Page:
From deep under to everywhere
By Dr A.H. Nayyar
LAHORE: An underground nuclear test is a contained explosion. Since it
is carried out down under at a sufficient depth, a major part of the
effects of the explosion does not appear on the surface, which makes it
look safe for the environment.
For this reason the Test Ban Treaty prohibits atmospheric and under
water nuclear tests, but allows underground tests. All the tests
conducted in India and Pakistan so far have been underground.
The tests, as in the case of those carried out at Chaghi, use a nuclear
fission process, in which a large nucleus (that of either uranium or
plutonium ) breaks up into two smaller nuclei (the fission product
nuclides) releasing a large amount of energy and particles like
neutrons, helium nuclei and the fission products. The energy relased is
in the form of gamma rays, X-rays and heat.
A nuclear explosion has four major effects:
*An intense light which is a result of the released gamma rays, ionzing
the air molecules.
*Intense heat with temperature on the order of a million degrees
*The shock wave due to an over-pressure that is over a million times the
atomospheric pressure, and
* Particulate radioactivity in the form of neutrons and fission product
In an atmospheric burst of a nuclear weapon, the first radiance of light
is so intense that an eye pupil exposed to it is blinded irreparably,
the expanding shock wave razes all structures to the ground, the intense
heat burns all combustibles and produces the mushroom cloud that rises 7 to 10 km
up, or even higher.
In an underground explosion, much of this effect is confined under the
surface. What is most strongly felt on the surface is the quake caused
by the shock wave. And of course, a glow on the surface is also observed which is
due to gamma rays that manage to escape out and produce ionization in the atmospheric
level close to the surface.
Is it true that no harmful particulate radioactivity leaks out of the
surface in an underground nuclear explosion? Not quite. A small amount
always leaks out to the atmosphere, though not as intensely as in the
case of an atmospheric test. It, in fact, slowly seeps out of the porous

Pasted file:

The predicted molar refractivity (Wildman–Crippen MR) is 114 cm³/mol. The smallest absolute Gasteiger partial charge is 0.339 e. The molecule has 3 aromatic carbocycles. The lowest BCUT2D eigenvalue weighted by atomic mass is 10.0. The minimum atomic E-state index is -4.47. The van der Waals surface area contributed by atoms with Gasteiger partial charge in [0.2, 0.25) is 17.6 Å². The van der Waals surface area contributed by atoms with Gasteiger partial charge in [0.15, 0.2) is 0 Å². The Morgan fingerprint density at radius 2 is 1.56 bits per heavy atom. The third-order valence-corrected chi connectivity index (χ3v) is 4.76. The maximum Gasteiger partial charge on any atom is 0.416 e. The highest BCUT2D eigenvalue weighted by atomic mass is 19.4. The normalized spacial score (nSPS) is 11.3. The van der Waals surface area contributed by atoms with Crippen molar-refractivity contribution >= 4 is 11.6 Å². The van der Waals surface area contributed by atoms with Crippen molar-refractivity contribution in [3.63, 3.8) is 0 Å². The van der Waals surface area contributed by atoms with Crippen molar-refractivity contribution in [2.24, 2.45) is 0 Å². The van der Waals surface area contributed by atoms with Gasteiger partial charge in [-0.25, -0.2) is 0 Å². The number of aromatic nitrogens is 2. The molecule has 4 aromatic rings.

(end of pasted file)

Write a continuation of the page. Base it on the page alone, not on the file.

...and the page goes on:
soil, and once out, it can drift from place to place with the wind.
Every underground nuclear test (and there have been close to a thousand) was followed
by such relased of radioactivity. No wonder then that
after the recent Pokhran tests there were reports of radiation sickness
among the nearby population. The immediate effects of such radiation
exposures are nausea, vomiting, giddiness, etc. The long term effects
could possibly be increased occurrences of cancers of various kinds.
How does the particulate radioactivity manage to seep out from
underground tests? To get an idea, let us see what happens deep down
under the earth when a nuclear device explodes.
The tremendous energy of a nuclear explosion is relased in two forms:
radiation and heat. The heat produces the shock wave. In the first
instants of an underground explosion, the heat relased is almost
completely absorbed by the surrounding rocks and soil. It is so huge and
is relased so fast that it has no time to spread out. Consequently, the
surrounding rocks and soil melt and vapourise, creating a cavity around
the point of detonation. The pressure in the cavity rises to many
million times the atmospheric pressure. This pushes the cavity walls in
all directions. A spherical shock wave is generated, the lateral part of
which travels thousands of miles and is observed as seismic waves. The
part travelling upwards from a deep enough detonation is reflected back
inward from the surface. On the way back it stretches the rocks,
loosening them and making them fall in the cavity. This is how a crater
is formed on the surface. How deep is a detonation deep enough for the
upward shock wave not to break through the surface? It depends upon the yield of
the nuclear weapon to be tested. If the shaft is at least as
deep as a hundred times the yield to the power one thirds, the shock
wave will be reflected back . That is to say, a 300 meter deep
detonation of a 27 kiloton weapon will remain contained under the
surface while explosion of a slightly larger weapon wil break the
surface spewing out much of the contamination into the environment.
It is how easy to understand how the highly toxic radiocativity emerges
out of an underground test also. The soil that has been loosened up by
the reflected shock wave, that falls into the cavity to produce a crater
on the surface, is porous enough to allow seepage of nuclides to the
surface. Some of the release is prompt and some takes days and weeks.
The fission product nuclides buried deep inside must not be regarded as
non-contaminant. True that a large part of them get frozen in the
solidified molten rocks, but much is out in the free state also. These
can at times get into underground water reservoirs and streams, and in
gas and petroleum wells. Since they are very long lived therefore if
they get into the cycle of human consumption, they can prove as
dangerous as those relased in the atmosphere.
From the television pictures of the Chaghai explosion, it appears that
the tests were conducted in barren mountains. The initial glow was
clearly visible, as was the subsequent landslide. As expected, the
prompt contamination must have seeped out to the surface, and delayed
seepage may also be coming out. Winds will spread them out to larger
areas in the surroundings, carrying with them the loosened soil on the
mountain slopes. Rains, if there are any in this region, will also wash
out more soil than usual, again, spreading the contamination far and
wide. It will therefore be necessary to continuously monitor the region
and prevent the nearby habitations from ingesting the contamination.
The writer is a prominent physicist and lectures at the Quaid-i-Azam